When I was younger, my dream was to be a professional chef. This was driven partially by my aunt’s love of all things Paula Dean. I remember sitting in the living room next to my toy kitchen set, watching the Food Network for hours on end. Most of my childhood was either spent here or in the kitchen attempting to make something tasty out of whatever ingredients we had on hand (See below for a picture of 5-year-old Liv attempting to make some pie). Although my cooking skills did not evolve to be anything special, my interest in all things food has continued. I am a foodie at my core.
As technology continued to alter our world, food and grocery were the two industries that I never thought would be disrupted. How could you automize something that held such a significant place in our day to day lives? Somehow it just felt wrong to me and, to an extent, it still makes me a little uneasy. According to an Accenture study, the food industry as we know it is going to change more in the next ten years than it has in the past fifty. Every aspect will be altered including what we shop for, how we shop, and who (or what) actually does the shopping.
Several macro-level changes have attributed to this shift. The world population will continue to move away from rural areas into more urban areas, necessitating increased efficiency in the supply chain to compensate for decreased production. As wealth inequality continues to increase in the United States, consumers who are lacking access to healthy food are going to seek out more efficient ways to improve their diets. Climate change will lead to a change in growing seasons and crop production. New food businesses with new business models are popping up left and right with these problems in mind. These new platforms utilize big data, analytics, and AI in order to decrease inefficiencies and cater to modern, convenience-seeking consumers. (The chart below, created by Accenture, shows the different business models that can be adopted based on the consumers desired level of effort and convenience.)
Take meal prep kits and grocery delivery for instance. Startups in this category raised $781 million in funding in 2017 alone. Hello Fresh and Blue Apron make it easy to pick your meals ahead of time, and all the ingredients get shipped directly to your door. Instacart allows you to shop from a variety of different grocers at once and then select a delivery time that is most convenient for you. Both platforms analyze your personal shopping habits, selecting meals and sending coupons to create an extremely personalized shopping experience. Personal assistant services like these are expected to continue to grow, grabbing more market share as customers become increasingly dependent on a high level of convenience.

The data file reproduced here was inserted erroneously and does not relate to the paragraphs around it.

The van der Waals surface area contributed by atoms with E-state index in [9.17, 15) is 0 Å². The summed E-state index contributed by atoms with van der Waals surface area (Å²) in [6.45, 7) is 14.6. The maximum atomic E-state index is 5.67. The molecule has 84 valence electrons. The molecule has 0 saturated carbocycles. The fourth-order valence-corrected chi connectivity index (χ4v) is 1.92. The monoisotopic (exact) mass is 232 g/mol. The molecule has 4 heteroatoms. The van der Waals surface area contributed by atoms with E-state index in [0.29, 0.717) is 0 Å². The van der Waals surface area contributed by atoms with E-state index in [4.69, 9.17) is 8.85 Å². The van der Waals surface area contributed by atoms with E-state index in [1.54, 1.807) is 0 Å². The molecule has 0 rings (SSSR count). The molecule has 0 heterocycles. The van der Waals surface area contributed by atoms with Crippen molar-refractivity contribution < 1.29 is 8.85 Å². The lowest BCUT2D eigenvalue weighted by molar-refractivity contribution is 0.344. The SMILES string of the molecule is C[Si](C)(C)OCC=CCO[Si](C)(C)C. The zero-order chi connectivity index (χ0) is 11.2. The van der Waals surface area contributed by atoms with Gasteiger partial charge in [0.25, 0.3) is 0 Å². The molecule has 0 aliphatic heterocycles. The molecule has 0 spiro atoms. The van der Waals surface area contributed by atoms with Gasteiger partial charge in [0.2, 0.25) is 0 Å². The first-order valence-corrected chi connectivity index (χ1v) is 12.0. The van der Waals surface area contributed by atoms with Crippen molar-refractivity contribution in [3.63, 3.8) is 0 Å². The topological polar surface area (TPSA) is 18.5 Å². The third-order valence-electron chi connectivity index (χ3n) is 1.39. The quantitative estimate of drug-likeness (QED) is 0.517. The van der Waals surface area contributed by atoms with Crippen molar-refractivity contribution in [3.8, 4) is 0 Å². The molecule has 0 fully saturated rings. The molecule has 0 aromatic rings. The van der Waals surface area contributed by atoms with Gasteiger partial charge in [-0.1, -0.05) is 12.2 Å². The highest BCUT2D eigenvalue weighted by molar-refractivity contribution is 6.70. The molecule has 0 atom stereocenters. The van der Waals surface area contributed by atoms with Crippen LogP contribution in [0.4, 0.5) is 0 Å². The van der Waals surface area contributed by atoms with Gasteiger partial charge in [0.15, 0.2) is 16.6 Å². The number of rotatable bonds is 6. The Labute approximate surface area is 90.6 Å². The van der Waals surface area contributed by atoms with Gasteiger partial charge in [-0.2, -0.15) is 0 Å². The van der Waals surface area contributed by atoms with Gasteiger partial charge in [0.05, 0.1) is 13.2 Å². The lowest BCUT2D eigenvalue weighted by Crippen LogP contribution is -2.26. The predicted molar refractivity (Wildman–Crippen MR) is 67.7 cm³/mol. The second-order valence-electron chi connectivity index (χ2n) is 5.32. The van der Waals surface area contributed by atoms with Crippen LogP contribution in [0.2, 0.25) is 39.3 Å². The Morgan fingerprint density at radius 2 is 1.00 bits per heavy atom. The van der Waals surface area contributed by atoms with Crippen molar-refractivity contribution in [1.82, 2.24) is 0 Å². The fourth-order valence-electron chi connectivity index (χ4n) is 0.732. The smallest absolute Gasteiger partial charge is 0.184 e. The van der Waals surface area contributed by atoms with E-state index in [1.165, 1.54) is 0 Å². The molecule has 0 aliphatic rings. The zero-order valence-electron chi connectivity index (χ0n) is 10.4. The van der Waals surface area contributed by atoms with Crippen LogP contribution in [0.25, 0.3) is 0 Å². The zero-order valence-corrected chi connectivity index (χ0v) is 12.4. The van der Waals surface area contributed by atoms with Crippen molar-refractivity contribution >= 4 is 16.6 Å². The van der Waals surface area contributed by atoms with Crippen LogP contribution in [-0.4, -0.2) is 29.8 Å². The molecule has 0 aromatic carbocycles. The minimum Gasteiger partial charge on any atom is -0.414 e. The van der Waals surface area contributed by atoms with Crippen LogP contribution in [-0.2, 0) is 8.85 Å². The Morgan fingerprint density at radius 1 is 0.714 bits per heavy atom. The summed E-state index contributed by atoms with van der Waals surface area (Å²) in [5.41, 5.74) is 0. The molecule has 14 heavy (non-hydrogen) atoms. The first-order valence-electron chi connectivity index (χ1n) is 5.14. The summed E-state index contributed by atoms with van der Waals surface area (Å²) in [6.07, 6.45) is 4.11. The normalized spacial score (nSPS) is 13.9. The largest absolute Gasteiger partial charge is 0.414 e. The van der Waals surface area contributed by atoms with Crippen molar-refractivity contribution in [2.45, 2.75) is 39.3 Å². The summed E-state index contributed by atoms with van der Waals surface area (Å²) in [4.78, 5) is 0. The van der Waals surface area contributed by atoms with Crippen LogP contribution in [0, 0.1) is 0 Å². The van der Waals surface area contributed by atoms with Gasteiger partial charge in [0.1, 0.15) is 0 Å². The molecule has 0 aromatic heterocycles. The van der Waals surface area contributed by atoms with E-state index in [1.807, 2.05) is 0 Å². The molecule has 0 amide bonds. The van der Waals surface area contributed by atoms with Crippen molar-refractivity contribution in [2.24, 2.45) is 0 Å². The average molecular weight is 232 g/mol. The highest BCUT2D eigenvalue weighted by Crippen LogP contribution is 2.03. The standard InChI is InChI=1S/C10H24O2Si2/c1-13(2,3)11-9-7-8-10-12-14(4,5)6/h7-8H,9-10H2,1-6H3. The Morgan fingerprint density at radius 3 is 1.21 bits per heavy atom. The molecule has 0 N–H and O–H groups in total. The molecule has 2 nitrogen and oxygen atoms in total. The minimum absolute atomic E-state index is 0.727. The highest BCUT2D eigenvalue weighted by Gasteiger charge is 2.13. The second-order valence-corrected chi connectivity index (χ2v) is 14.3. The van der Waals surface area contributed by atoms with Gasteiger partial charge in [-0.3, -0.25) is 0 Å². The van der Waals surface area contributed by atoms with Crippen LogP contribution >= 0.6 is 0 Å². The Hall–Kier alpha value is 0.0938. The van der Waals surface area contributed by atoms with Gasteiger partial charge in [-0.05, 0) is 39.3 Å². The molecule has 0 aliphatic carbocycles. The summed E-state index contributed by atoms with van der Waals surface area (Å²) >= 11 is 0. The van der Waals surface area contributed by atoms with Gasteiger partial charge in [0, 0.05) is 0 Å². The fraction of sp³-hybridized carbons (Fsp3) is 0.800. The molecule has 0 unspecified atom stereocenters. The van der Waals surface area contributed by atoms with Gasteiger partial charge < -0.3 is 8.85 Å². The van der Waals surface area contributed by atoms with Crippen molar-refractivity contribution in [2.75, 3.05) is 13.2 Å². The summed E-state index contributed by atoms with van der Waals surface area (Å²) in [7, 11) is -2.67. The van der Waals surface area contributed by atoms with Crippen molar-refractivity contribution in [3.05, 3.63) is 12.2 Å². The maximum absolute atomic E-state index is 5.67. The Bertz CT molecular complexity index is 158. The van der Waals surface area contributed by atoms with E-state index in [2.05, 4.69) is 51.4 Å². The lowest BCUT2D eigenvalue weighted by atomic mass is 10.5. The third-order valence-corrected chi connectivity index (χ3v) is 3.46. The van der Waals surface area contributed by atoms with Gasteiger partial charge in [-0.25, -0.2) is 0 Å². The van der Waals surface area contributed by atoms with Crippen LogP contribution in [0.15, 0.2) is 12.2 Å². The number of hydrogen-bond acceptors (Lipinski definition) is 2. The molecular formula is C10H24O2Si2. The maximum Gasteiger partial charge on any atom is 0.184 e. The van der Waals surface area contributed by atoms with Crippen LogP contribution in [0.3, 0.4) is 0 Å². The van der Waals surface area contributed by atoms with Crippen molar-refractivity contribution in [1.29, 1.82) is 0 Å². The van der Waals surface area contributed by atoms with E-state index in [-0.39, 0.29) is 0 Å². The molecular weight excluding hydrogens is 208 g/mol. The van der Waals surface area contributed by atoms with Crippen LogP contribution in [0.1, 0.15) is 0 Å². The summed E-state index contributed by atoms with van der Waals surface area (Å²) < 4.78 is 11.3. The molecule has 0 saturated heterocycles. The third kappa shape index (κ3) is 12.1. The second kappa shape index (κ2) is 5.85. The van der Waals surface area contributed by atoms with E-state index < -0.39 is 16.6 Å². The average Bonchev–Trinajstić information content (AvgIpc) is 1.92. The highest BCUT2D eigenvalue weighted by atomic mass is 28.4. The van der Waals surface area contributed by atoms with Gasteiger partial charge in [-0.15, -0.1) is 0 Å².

As much as grocery delivery has altered the marketplace for food, there is no match for the impact AI will have on the industry. AI bots will continue to increase in intelligence and number, connecting industries throughout the health and wellness landscape. This is where I think the future of food gets interesting. For example, let’s say ten years down the line your health care provider or nutritionist recommends you follow a specific diet. They upload the required caloric information to your health and wellness app on your phone. This app is also linked to the local grocery stores in your area. The local grocer’s AI bot will run your nutritional recommendations against the food items they have in stock and provide you with a number of different pre-made meal options and recipes. You approve which meals you would like for that week and the grocer’s AI bot compiles a list of ingredients. This list is then sent to your smart fridge and smart pantry where those bots double check the ingredients you already have on hand, preventing double purchases. The double-checked list is then sent to the grocer’s warehouse, where all the fresh ingredients are picked, packed, and delivered to your door by Sunday afternoon.
I don’t know if I will ever be completely okay with that level of disconnect from the food I eat every day. However, the level of efficiency and convenience that AI brings to the table is unmatched, and it has the ability to solve a number of problems within the food industry. Double-checking for needed ingredients and delivery of pre-portioned amounts will lead to a decrease in food waste. Assuming that technological advances will eventually drive down the costs of these services, the automated delivery system will allow for increased access to healthy food for people living in food deserts.
While it may always be a little creepy, I’m interested to see where the future of food is headed and the kind of impact it will have on our society. I was once convinced that the food industry was undisruptable, but I’ve come to realize that the disruption is just getting started.